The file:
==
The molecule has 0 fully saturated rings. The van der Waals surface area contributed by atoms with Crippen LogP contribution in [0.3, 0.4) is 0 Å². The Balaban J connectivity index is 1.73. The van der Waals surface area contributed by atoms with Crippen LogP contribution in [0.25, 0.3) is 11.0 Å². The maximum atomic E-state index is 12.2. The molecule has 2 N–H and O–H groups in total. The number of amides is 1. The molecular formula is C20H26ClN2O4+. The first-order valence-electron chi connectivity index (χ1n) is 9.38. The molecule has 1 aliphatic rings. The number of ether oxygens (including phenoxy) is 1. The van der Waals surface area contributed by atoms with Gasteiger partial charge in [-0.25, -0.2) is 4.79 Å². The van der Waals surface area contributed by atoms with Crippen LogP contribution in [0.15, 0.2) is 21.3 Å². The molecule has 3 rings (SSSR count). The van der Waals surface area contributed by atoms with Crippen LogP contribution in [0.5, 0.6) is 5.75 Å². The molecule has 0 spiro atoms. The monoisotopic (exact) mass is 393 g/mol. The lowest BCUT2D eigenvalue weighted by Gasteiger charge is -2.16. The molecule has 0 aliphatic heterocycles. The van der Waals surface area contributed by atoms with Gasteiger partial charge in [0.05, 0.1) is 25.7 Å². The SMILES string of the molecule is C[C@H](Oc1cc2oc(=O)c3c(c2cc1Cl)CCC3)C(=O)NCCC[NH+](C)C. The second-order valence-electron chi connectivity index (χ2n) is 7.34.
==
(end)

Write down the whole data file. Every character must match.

The molecule has 0 fully saturated rings. The van der Waals surface area contributed by atoms with Crippen LogP contribution in [0.3, 0.4) is 0 Å². The Balaban J connectivity index is 1.73. The van der Waals surface area contributed by atoms with Crippen LogP contribution in [0.25, 0.3) is 11.0 Å². The maximum atomic E-state index is 12.2. The molecule has 2 N–H and O–H groups in total. The number of amides is 1. The molecular formula is C20H26ClN2O4+. The first-order valence-electron chi connectivity index (χ1n) is 9.38. The molecule has 1 aliphatic rings. The number of ether oxygens (including phenoxy) is 1. The van der Waals surface area contributed by atoms with Gasteiger partial charge in [-0.25, -0.2) is 4.79 Å². The van der Waals surface area contributed by atoms with Crippen LogP contribution in [0.15, 0.2) is 21.3 Å². The molecule has 3 rings (SSSR count). The van der Waals surface area contributed by atoms with Crippen LogP contribution in [0.5, 0.6) is 5.75 Å². The molecule has 0 spiro atoms. The monoisotopic (exact) mass is 393 g/mol. The lowest BCUT2D eigenvalue weighted by Gasteiger charge is -2.16. The molecule has 0 aliphatic heterocycles. The van der Waals surface area contributed by atoms with Gasteiger partial charge in [0.05, 0.1) is 25.7 Å². The SMILES string of the molecule is C[C@H](Oc1cc2oc(=O)c3c(c2cc1Cl)CCC3)C(=O)NCCC[NH+](C)C. The second-order valence-electron chi connectivity index (χ2n) is 7.34.